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Spiders – The Exhibition

Want a species of spider named after you?

A recently discovered species of Eastern Wishbone Spiders needs a name and Queensland Museum is giving you the opportunity to nominate yourself or someone you know!

How to enter?

Enter the form below with your name, phone number, email and tell us in 25 words or less why we should name the spider after you.

About the Spider

  • What is the new species?

    The Mount Glorious Eastern Wishbone Spider is an impressive trapdoor spider, relatively large in size with a black body and two-tone honey-red and black legs. This species belongs to the genus Namea – a diverse group of trapdoor spiders found exclusively in Australia’s tropical and subtropical eastern rainforests.

  • Where is this spider found?

    So far, this new species has only been found in rainforest habitats at Mount Glorious, north of Brisbane. Fortunately, much of its rainforest habitat is protected within the stunning D’Aguilar National Park. Click here to learn more.

  • What’s special about this spider?

    Like all Eastern Wishbone Spiders of the genus Namea, this species constructs an open entrance hole without a trapdoor, and a Y-shaped underground burrow shaft (hence the common name of ‘wishbone’ spider), one branch of which leads to a concealed second entrance hole. This concealed second entrance is used as an emergency escape shaft when danger threatens. The spiders sit at the entrances of their burrows at night, waiting for passing prey, which they quickly pounce upon. Individuals probably take around five years to mature, and females likely live for over a decade in the wild.

  • What does this spider look like? 

    The Mount Glorious Eastern Wishbone Spider is an impressive trapdoor spider, relatively large in size with a black body and two-tone honey-red and black legs. The spider is pictured below.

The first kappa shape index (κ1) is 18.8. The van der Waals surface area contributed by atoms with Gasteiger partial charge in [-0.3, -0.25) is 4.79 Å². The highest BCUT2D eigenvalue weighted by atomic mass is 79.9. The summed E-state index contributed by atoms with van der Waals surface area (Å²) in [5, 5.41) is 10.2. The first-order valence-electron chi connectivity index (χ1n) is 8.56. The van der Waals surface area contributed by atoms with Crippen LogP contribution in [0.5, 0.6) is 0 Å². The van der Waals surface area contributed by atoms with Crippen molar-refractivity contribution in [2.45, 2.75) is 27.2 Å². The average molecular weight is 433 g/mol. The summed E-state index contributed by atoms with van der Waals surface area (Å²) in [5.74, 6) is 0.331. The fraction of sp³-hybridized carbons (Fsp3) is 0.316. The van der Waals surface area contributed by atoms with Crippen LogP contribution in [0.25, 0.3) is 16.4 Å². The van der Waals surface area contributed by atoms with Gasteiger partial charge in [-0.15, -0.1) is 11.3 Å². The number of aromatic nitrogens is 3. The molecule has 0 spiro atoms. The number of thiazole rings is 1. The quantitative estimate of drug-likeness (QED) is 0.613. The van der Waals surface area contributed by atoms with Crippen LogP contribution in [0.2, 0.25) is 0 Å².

About the Researcher

Michael Rix is a Principal Curator of Arachnology and Research Fellow in the Biodiversity and Geosciences Program at Queensland Museum. The overriding aim of his research is to combine phylogenetic approaches to explore biogeographic and other evolutionary problems, with revisionary taxonomic approaches to describe and conserve species. He has dedicated most of his career to working with collections and to taxonomically documenting the remarkable spider fauna of Australia, and has described 214 species in eight families. As of September 2019, he has described 214 new species of spider.

Donate to the Museum’s Spider research

Did you know spiders play a vital role in our ecosystem? There are more than 10,000 spider species in Australia, but only 30 per cent have a name. Every year Queensland Museum experts discover spider species that are completely new to science. Describing and naming species - the science of taxonomy - is crucial for understanding our natural environment and the impacts of climate change. With your support, we will continue to discover and document Queensland’s spiders, before they are lost forever. Every contribution counts - we can’t do it without you.


To learn more about the incredible diversity of spiders, visit Spiders – The Exhibition! 

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